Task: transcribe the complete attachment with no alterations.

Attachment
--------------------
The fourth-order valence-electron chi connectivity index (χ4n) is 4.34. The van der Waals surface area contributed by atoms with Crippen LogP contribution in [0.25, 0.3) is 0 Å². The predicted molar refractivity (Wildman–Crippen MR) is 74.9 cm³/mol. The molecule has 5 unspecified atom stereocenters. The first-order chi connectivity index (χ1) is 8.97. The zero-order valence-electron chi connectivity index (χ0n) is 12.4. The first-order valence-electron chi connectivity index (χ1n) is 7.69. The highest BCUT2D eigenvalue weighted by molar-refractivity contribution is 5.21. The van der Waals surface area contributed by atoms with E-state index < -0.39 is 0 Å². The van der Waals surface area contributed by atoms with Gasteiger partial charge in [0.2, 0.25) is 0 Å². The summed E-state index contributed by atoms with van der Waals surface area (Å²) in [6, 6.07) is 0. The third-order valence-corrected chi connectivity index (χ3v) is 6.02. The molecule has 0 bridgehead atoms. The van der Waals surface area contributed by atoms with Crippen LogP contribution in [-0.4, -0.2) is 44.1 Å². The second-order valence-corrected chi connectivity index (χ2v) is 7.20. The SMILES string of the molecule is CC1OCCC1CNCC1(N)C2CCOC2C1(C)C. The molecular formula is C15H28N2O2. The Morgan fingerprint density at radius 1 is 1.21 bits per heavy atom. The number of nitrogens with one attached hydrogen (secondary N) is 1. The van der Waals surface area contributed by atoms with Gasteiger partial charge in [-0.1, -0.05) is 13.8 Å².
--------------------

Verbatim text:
The fourth-order valence-electron chi connectivity index (χ4n) is 4.34. The van der Waals surface area contributed by atoms with Crippen LogP contribution in [0.25, 0.3) is 0 Å². The predicted molar refractivity (Wildman–Crippen MR) is 74.9 cm³/mol. The molecule has 5 unspecified atom stereocenters. The first-order chi connectivity index (χ1) is 8.97. The zero-order valence-electron chi connectivity index (χ0n) is 12.4. The first-order valence-electron chi connectivity index (χ1n) is 7.69. The highest BCUT2D eigenvalue weighted by molar-refractivity contribution is 5.21. The van der Waals surface area contributed by atoms with E-state index < -0.39 is 0 Å². The van der Waals surface area contributed by atoms with Gasteiger partial charge in [0.2, 0.25) is 0 Å². The summed E-state index contributed by atoms with van der Waals surface area (Å²) in [6, 6.07) is 0. The third-order valence-corrected chi connectivity index (χ3v) is 6.02. The molecule has 0 bridgehead atoms. The van der Waals surface area contributed by atoms with Crippen LogP contribution in [-0.4, -0.2) is 44.1 Å². The second-order valence-corrected chi connectivity index (χ2v) is 7.20. The SMILES string of the molecule is CC1OCCC1CNCC1(N)C2CCOC2C1(C)C. The molecular formula is C15H28N2O2. The Morgan fingerprint density at radius 1 is 1.21 bits per heavy atom. The number of nitrogens with one attached hydrogen (secondary N) is 1. The van der Waals surface area contributed by atoms with Gasteiger partial charge in [-0.1, -0.05) is 13.8 Å².